World Food Day 2020: Consumer Co-ops Accelerating the Post-Pandemic Recovery
Today, 16th October, marks a special day across the globe as we celebrate World Food Day.
This year the occasion is even more important for several reasons. 2020 has seen the publication of the EU Commission communication “Farm to Fork Strategy” (F2F), which is a long-term vision for the agri-food sector and an essential pillar for the success of the EU Green Deal and the UN SDGs. It has also witnessed the break out of the COVID-19 pandemic which has physically divided countries and citizens across the world, but at the same time united all of us under the same effort of fighting the virus. Because of this, 2020 offers unique opportunities to discuss systemic changes and how more sustainable food can change the world.
Therefore this is the perfect moment for talking about #FoodHeroes and the very crucial role every individual actor in the food supply chain plays to “grow, nourish and sustain” our society. As consumer co-operatives, we welcome the opportunity to honor them today and, in particular, to highlight the tremendous contribution that employees working in the retailing sector bring to facilitate our everyday life and, in particular, have given during the recent health crisis.
Covid-19 has in fact exposed many failures of the current food systems, for example, the reliance on under-paid farm and food sector workers and the persisting market access barriers for small-scale producers. In this context, consumer co-operatives represent a different and distinctive manner of conducting business. Born not to maximise profit but to meet the needs and expectations of their consumer-members, they operate following the sustainability principle by the triple-bottom line – economic, environmental and social – thereby being a “force for good” when it comes to food distribution, consumer engagement and B2B relations along the supply chain.
This is why often consumer co-ops are recognized by institutional actors like the FAO and the EESC as a key enabler for an economy that is viable for the people and for the planet. This was also the case when Oxfam ranked Coop Italy first in its assessment for human rights in large-scale distribution, thanks also to their flagship initiative “Buoni & Giusti” (“Good & Fair”), aimed at tackling gang mastering in some critical fruit & vegetables supply chains in Italy.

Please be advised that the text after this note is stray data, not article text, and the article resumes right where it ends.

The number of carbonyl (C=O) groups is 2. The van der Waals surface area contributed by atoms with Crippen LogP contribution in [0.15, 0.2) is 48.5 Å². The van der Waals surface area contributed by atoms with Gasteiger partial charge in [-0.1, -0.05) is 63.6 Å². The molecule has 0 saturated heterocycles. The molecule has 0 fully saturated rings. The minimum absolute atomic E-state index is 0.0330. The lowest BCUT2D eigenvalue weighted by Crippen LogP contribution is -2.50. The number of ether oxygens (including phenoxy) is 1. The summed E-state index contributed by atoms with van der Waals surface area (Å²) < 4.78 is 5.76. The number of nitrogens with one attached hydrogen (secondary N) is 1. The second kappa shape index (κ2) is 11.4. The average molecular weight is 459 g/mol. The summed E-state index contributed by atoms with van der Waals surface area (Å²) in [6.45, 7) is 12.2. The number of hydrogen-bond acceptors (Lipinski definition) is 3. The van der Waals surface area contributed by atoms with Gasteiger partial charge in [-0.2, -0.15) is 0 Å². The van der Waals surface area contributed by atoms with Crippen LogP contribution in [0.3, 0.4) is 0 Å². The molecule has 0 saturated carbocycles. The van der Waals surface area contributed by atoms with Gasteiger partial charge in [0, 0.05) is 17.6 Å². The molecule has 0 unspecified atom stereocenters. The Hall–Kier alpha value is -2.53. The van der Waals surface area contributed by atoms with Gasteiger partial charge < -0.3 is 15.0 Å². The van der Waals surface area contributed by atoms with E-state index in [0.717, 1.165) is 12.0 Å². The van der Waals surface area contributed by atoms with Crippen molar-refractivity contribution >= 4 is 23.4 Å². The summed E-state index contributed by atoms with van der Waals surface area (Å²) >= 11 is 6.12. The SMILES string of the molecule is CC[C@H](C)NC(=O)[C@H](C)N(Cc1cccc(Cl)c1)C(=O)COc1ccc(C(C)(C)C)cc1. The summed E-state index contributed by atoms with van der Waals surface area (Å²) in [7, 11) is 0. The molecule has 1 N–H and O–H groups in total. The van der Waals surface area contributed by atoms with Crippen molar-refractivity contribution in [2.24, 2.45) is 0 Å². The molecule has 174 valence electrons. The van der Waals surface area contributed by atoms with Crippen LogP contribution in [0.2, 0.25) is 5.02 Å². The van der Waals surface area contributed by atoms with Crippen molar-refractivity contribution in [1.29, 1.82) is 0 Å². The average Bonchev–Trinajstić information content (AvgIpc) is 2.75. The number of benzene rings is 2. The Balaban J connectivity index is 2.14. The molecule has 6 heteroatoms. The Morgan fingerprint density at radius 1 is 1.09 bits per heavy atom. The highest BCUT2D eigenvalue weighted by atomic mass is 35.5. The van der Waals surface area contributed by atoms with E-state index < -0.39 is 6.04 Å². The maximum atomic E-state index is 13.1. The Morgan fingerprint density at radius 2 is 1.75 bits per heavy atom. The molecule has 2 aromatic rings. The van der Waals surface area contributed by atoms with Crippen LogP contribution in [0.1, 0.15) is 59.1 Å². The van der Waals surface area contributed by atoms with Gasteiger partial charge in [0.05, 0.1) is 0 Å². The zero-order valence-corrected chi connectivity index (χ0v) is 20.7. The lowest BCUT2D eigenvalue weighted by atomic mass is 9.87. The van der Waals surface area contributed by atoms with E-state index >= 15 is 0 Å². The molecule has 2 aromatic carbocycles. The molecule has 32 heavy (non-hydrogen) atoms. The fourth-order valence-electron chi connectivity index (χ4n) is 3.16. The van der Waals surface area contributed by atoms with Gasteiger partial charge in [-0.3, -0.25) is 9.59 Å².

Another relevant aspect is that consumer co-operatives are often locally-rooted and committed to helping small-scale producers access local and national markets. To this end, Coop Sweden was recently the first in the country to launch a farm shop online to allow for the possibility to buy more than 100 different products directly from 25 producers.
Similarly, thanks to the “Jsme tu doma” (“We're home here”) program, Konzum, part of COOP group Czech Republic, cooperates directly with 78 regional producers to provide them access to market. Coop Estonia is also committed to favour local products and is engaged in the initiative ‘Estonian Food Autumn’, thanks to which every September selected Estonian producers are at the center of the marketing campaign "I love Estonian food".
The COVID-19 crisis has brought to attention the fragility also of certain sections of the populations, specifically the elderly and those with a low socioeconomic status. During this difficult moment, consumer co-ops have given proof of the distinctiveness of their business models and the social benefits that it brings to the community as a whole. An example of this can be found in an important solidarity campaign by EROSKI in Spain, which together with its consumers has successfully met the challenge of ‘One Million Meals’ to feed 500 families during a year in an effort to support the Spanish Federation of Food Banks (FESBAL). Likewise, Valencia-based consumer co-operative Consum joined the pioneer project “FoodRation4All” to launch a virtual donation platform based on blockchain to donate food to people at risk of social exclusion.
Consumer co-ops have been also active since the beginning of the emergence in ensuring special assistance to elderly people. In particular, The Midcounties Co-operative which introduced a home delivery system for elderly and vulnerable members in every one of their 230 stores, extending also their Pharmacy home delivery service.
As countries continue facing the widespread effects of the health crisis, food and agriculture appear more and more an essential part of the COVID-19 response. Consumers’ expectations to build more resilient, fair and sustainable food systems are also growing, together with their awareness that building back better will imply making more responsible choices. However, this will have to be done under the guidance of effective policies and regulations to reform the supply chain, giving the right value to food and the right protection to everyone involved in its production and distribution.